Volume 90, Issue 86

Friday, March 07, 1997



Ethics in psychology a concern

Re: Ethics

To the Editor:

This letter is addressed to the entire Western community (students, faculty, administration, staff and alumni). In the Feb. 6 issue of The Western News the issue of ethics was addressed. A proposed national code of ethical conduct for researchers working with human subjects has received much criticism. This is an important issue. I feel this campus requires an extensive debate on the issue. My comments specifically regard ethics as applied to research and study in psychology. In particular, I wish to address the work of J.B. Watson with "little Albert."

In this experiment, which was filmed, a little boy, aged 11 months, was conditioned to fear a tame white rabbit. The film is quite horrific. Even today this material is presented to psychology students and often the reaction of students is laughter. I don't know if it is nervous laughter or more rooted in a lack of compassion. I challenge people in psychology on the issue of this work as an example of classical conditioning. If anything, it should be used as an example of completely unethical research.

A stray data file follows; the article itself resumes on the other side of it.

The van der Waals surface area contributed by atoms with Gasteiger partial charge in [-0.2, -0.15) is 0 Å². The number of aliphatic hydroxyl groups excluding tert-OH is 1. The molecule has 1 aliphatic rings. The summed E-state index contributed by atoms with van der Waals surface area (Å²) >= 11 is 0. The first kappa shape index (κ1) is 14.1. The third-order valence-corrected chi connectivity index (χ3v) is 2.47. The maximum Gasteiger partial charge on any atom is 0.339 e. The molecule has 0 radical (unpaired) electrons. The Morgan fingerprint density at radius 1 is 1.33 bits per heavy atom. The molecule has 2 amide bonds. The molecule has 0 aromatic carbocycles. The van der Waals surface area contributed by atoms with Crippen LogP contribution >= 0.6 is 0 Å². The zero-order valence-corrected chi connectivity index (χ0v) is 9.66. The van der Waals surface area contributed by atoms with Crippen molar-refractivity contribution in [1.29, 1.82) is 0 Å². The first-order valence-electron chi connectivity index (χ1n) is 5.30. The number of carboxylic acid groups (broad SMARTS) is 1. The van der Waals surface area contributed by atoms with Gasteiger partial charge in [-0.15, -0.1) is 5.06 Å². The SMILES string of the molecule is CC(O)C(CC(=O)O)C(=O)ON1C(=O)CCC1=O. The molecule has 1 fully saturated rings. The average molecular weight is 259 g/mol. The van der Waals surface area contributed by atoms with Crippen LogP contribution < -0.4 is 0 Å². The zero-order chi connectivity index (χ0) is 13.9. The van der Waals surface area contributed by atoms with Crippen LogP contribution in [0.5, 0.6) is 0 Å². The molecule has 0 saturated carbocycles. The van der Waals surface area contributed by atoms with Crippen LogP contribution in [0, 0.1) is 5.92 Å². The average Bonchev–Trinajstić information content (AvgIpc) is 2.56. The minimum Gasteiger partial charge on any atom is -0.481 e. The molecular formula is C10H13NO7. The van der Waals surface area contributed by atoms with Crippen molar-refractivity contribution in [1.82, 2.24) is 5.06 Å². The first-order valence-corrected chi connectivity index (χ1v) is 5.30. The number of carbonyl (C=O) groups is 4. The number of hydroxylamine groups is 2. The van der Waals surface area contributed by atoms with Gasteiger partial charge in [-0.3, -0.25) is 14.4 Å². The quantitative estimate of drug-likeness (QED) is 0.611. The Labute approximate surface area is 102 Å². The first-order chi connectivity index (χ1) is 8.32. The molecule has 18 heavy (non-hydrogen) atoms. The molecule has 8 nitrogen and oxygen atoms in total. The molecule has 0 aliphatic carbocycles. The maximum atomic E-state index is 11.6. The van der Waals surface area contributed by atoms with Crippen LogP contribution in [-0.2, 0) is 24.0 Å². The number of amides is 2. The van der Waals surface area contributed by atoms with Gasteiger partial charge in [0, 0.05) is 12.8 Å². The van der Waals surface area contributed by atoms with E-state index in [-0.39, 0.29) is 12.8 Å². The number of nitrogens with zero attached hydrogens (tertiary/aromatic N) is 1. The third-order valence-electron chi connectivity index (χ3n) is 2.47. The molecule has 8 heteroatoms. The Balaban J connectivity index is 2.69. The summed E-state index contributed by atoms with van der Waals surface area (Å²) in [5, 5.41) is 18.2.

Let me make the comparison between Dr. Watson and Dr. Mengel of Nazi Germany. I certainly do not wish to minimize in any way the horrors of the Holocaust which is on a scale all by itself for its unbelievable inhumanity. Much debate has surrounded Dr. Mengel's experiments, particularly regarding submerging victims in freezing water to see how long they lived – supposedly to determine the survivability of pilots who crashed in the cold waters of the North Sea). The strong argument against using the data is it would devalue the lives of the victims and no data acquired unethically should be published or used. Otherwise, future unethical experiments could be encouraged. Surely this argument applies to Watson's work. I therefore submit a three-point standard for ethical behaviour and hope it generates debate on campus:

1. No physical or psychological harm should be inflicted on another human.

2. No lying – always tell the truth (not necessarily all the truth).

3. No stealing – both material goods and intellectual ideas.

Des Stutchbury
BA, Psychology '94

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Copyright The Gazette 1997